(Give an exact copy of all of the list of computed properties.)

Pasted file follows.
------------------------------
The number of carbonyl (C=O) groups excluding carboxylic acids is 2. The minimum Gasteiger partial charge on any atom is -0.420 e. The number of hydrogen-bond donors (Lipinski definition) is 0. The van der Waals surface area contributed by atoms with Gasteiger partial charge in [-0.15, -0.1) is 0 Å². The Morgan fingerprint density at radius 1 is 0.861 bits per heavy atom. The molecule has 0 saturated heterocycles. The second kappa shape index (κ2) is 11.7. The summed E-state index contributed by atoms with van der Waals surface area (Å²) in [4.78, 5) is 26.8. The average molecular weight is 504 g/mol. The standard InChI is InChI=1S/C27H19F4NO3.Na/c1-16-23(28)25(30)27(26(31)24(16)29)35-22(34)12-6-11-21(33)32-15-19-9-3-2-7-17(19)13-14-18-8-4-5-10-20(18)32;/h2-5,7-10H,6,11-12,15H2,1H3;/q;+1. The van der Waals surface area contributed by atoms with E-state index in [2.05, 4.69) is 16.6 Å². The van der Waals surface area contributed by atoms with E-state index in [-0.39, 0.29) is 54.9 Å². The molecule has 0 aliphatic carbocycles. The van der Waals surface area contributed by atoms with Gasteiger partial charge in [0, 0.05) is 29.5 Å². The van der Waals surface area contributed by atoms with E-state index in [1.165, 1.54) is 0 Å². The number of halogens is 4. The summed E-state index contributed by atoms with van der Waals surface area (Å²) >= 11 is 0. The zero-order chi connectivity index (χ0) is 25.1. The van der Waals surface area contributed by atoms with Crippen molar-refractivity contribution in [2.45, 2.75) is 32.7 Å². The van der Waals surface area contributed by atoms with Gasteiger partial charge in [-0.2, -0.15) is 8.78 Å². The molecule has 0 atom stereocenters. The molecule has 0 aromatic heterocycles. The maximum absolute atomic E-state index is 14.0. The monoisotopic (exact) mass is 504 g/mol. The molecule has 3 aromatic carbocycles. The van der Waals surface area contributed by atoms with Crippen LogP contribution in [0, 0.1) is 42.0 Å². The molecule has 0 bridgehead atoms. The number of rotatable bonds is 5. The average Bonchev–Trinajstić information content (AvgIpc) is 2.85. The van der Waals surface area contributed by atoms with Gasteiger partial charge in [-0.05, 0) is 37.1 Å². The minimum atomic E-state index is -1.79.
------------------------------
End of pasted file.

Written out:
The number of carbonyl (C=O) groups excluding carboxylic acids is 2. The minimum Gasteiger partial charge on any atom is -0.420 e. The number of hydrogen-bond donors (Lipinski definition) is 0. The van der Waals surface area contributed by atoms with Gasteiger partial charge in [-0.15, -0.1) is 0 Å². The Morgan fingerprint density at radius 1 is 0.861 bits per heavy atom. The molecule has 0 saturated heterocycles. The second kappa shape index (κ2) is 11.7. The summed E-state index contributed by atoms with van der Waals surface area (Å²) in [4.78, 5) is 26.8. The average molecular weight is 504 g/mol. The standard InChI is InChI=1S/C27H19F4NO3.Na/c1-16-23(28)25(30)27(26(31)24(16)29)35-22(34)12-6-11-21(33)32-15-19-9-3-2-7-17(19)13-14-18-8-4-5-10-20(18)32;/h2-5,7-10H,6,11-12,15H2,1H3;/q;+1. The van der Waals surface area contributed by atoms with E-state index in [2.05, 4.69) is 16.6 Å². The van der Waals surface area contributed by atoms with E-state index in [-0.39, 0.29) is 54.9 Å². The molecule has 0 aliphatic carbocycles. The van der Waals surface area contributed by atoms with Gasteiger partial charge in [0, 0.05) is 29.5 Å². The van der Waals surface area contributed by atoms with E-state index in [1.165, 1.54) is 0 Å². The number of halogens is 4. The summed E-state index contributed by atoms with van der Waals surface area (Å²) >= 11 is 0. The zero-order chi connectivity index (χ0) is 25.1. The van der Waals surface area contributed by atoms with Crippen molar-refractivity contribution in [2.45, 2.75) is 32.7 Å². The van der Waals surface area contributed by atoms with Gasteiger partial charge in [-0.2, -0.15) is 8.78 Å². The molecule has 0 atom stereocenters. The molecule has 0 aromatic heterocycles. The maximum absolute atomic E-state index is 14.0. The monoisotopic (exact) mass is 504 g/mol. The molecule has 3 aromatic carbocycles. The van der Waals surface area contributed by atoms with Crippen LogP contribution in [0, 0.1) is 42.0 Å². The molecule has 0 bridgehead atoms. The number of rotatable bonds is 5. The average Bonchev–Trinajstić information content (AvgIpc) is 2.85. The van der Waals surface area contributed by atoms with Gasteiger partial charge in [-0.05, 0) is 37.1 Å². The minimum atomic E-state index is -1.79.